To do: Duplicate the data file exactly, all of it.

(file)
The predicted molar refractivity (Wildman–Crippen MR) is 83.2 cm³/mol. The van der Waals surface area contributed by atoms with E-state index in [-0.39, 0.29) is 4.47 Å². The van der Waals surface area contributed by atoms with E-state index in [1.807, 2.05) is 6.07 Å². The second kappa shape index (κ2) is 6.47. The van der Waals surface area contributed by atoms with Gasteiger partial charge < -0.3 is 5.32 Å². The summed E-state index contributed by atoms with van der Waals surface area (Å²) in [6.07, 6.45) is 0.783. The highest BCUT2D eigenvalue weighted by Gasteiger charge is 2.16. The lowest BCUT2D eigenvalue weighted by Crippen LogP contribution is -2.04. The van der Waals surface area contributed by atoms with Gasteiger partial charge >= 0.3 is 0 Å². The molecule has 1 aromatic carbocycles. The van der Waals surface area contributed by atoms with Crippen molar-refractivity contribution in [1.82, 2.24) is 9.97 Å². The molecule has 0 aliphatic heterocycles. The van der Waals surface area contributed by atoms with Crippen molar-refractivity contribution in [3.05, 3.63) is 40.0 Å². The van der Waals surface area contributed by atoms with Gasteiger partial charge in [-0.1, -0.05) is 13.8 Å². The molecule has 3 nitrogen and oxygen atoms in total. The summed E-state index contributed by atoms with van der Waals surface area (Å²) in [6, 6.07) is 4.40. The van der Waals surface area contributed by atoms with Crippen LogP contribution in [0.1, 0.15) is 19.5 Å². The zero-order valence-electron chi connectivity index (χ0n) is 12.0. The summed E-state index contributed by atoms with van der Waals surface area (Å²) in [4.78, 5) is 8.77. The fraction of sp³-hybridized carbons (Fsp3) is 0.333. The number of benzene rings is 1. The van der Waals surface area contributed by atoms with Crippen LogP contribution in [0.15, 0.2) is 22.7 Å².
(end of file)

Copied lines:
The predicted molar refractivity (Wildman–Crippen MR) is 83.2 cm³/mol. The van der Waals surface area contributed by atoms with E-state index in [-0.39, 0.29) is 4.47 Å². The van der Waals surface area contributed by atoms with E-state index in [1.807, 2.05) is 6.07 Å². The second kappa shape index (κ2) is 6.47. The van der Waals surface area contributed by atoms with Gasteiger partial charge < -0.3 is 5.32 Å². The summed E-state index contributed by atoms with van der Waals surface area (Å²) in [6.07, 6.45) is 0.783. The highest BCUT2D eigenvalue weighted by Gasteiger charge is 2.16. The lowest BCUT2D eigenvalue weighted by Crippen LogP contribution is -2.04. The van der Waals surface area contributed by atoms with Gasteiger partial charge >= 0.3 is 0 Å². The molecule has 1 aromatic carbocycles. The van der Waals surface area contributed by atoms with Crippen molar-refractivity contribution in [1.82, 2.24) is 9.97 Å². The molecule has 0 aliphatic heterocycles. The van der Waals surface area contributed by atoms with Crippen molar-refractivity contribution in [3.05, 3.63) is 40.0 Å². The van der Waals surface area contributed by atoms with Gasteiger partial charge in [-0.1, -0.05) is 13.8 Å². The molecule has 3 nitrogen and oxygen atoms in total. The summed E-state index contributed by atoms with van der Waals surface area (Å²) in [6, 6.07) is 4.40. The van der Waals surface area contributed by atoms with Crippen LogP contribution in [0.1, 0.15) is 19.5 Å². The zero-order valence-electron chi connectivity index (χ0n) is 12.0. The summed E-state index contributed by atoms with van der Waals surface area (Å²) in [4.78, 5) is 8.77. The fraction of sp³-hybridized carbons (Fsp3) is 0.333. The number of benzene rings is 1. The van der Waals surface area contributed by atoms with Crippen LogP contribution in [0.15, 0.2) is 22.7 Å².